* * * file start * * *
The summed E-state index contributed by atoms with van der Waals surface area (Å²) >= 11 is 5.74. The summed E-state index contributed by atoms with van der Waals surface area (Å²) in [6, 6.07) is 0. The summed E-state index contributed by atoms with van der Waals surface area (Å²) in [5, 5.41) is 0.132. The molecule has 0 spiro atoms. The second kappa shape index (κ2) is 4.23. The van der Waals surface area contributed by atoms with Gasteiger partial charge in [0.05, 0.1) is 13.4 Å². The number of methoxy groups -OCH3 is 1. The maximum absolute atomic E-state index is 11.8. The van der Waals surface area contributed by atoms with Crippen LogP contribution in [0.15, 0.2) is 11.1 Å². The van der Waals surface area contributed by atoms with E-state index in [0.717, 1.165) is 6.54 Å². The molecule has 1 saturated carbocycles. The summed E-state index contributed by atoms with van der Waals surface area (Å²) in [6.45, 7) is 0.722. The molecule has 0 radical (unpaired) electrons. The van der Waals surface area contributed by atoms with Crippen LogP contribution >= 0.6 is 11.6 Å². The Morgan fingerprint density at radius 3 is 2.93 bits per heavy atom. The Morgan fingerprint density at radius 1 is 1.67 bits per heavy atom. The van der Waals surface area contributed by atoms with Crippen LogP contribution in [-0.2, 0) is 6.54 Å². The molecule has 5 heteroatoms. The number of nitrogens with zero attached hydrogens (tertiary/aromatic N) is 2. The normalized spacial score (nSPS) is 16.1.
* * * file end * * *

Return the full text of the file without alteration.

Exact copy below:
The summed E-state index contributed by atoms with van der Waals surface area (Å²) >= 11 is 5.74. The summed E-state index contributed by atoms with van der Waals surface area (Å²) in [6, 6.07) is 0. The summed E-state index contributed by atoms with van der Waals surface area (Å²) in [5, 5.41) is 0.132. The molecule has 0 spiro atoms. The second kappa shape index (κ2) is 4.23. The van der Waals surface area contributed by atoms with Gasteiger partial charge in [0.05, 0.1) is 13.4 Å². The number of methoxy groups -OCH3 is 1. The maximum absolute atomic E-state index is 11.8. The van der Waals surface area contributed by atoms with Crippen LogP contribution in [0.15, 0.2) is 11.1 Å². The van der Waals surface area contributed by atoms with E-state index in [0.717, 1.165) is 6.54 Å². The molecule has 1 saturated carbocycles. The summed E-state index contributed by atoms with van der Waals surface area (Å²) in [6.45, 7) is 0.722. The molecule has 0 radical (unpaired) electrons. The van der Waals surface area contributed by atoms with Crippen LogP contribution >= 0.6 is 11.6 Å². The Morgan fingerprint density at radius 3 is 2.93 bits per heavy atom. The Morgan fingerprint density at radius 1 is 1.67 bits per heavy atom. The van der Waals surface area contributed by atoms with Crippen LogP contribution in [-0.2, 0) is 6.54 Å². The molecule has 5 heteroatoms. The number of nitrogens with zero attached hydrogens (tertiary/aromatic N) is 2. The normalized spacial score (nSPS) is 16.1.